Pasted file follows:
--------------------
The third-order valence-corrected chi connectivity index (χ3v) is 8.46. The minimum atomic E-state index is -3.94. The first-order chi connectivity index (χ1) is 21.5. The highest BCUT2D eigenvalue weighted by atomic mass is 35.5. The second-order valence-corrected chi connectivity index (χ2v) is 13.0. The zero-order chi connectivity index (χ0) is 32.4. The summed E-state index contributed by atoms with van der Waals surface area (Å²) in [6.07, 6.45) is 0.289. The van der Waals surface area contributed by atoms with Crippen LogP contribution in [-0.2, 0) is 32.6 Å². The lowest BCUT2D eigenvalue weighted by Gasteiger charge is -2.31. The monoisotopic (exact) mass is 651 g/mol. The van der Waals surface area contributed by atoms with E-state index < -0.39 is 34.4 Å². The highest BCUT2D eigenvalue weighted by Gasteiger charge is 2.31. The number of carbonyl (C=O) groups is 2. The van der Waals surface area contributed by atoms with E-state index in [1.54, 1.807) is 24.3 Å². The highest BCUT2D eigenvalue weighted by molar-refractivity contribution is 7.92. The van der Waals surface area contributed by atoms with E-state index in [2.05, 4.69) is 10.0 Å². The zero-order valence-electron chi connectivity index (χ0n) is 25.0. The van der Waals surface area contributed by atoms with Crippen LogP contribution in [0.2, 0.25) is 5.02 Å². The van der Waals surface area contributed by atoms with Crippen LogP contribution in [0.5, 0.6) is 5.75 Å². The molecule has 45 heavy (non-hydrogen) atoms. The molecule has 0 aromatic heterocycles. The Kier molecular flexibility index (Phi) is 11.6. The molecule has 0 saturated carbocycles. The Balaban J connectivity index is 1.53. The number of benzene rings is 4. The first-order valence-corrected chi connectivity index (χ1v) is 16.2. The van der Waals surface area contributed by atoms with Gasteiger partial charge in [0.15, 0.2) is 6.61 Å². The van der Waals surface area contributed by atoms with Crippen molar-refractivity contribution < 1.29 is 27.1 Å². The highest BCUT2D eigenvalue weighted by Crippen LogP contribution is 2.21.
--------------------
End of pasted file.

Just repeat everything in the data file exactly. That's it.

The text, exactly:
The third-order valence-corrected chi connectivity index (χ3v) is 8.46. The minimum atomic E-state index is -3.94. The first-order chi connectivity index (χ1) is 21.5. The highest BCUT2D eigenvalue weighted by atomic mass is 35.5. The second-order valence-corrected chi connectivity index (χ2v) is 13.0. The zero-order chi connectivity index (χ0) is 32.4. The summed E-state index contributed by atoms with van der Waals surface area (Å²) in [6.07, 6.45) is 0.289. The van der Waals surface area contributed by atoms with Crippen LogP contribution in [-0.2, 0) is 32.6 Å². The lowest BCUT2D eigenvalue weighted by Gasteiger charge is -2.31. The monoisotopic (exact) mass is 651 g/mol. The van der Waals surface area contributed by atoms with E-state index < -0.39 is 34.4 Å². The highest BCUT2D eigenvalue weighted by Gasteiger charge is 2.31. The number of carbonyl (C=O) groups is 2. The van der Waals surface area contributed by atoms with E-state index in [1.54, 1.807) is 24.3 Å². The highest BCUT2D eigenvalue weighted by molar-refractivity contribution is 7.92. The van der Waals surface area contributed by atoms with E-state index in [2.05, 4.69) is 10.0 Å². The zero-order valence-electron chi connectivity index (χ0n) is 25.0. The van der Waals surface area contributed by atoms with Crippen LogP contribution in [0.2, 0.25) is 5.02 Å². The van der Waals surface area contributed by atoms with Crippen LogP contribution in [0.5, 0.6) is 5.75 Å². The molecule has 45 heavy (non-hydrogen) atoms. The molecule has 0 aromatic heterocycles. The Kier molecular flexibility index (Phi) is 11.6. The molecule has 0 saturated carbocycles. The Balaban J connectivity index is 1.53. The number of benzene rings is 4. The first-order valence-corrected chi connectivity index (χ1v) is 16.2. The van der Waals surface area contributed by atoms with Gasteiger partial charge in [0.15, 0.2) is 6.61 Å². The van der Waals surface area contributed by atoms with Crippen molar-refractivity contribution < 1.29 is 27.1 Å². The highest BCUT2D eigenvalue weighted by Crippen LogP contribution is 2.21.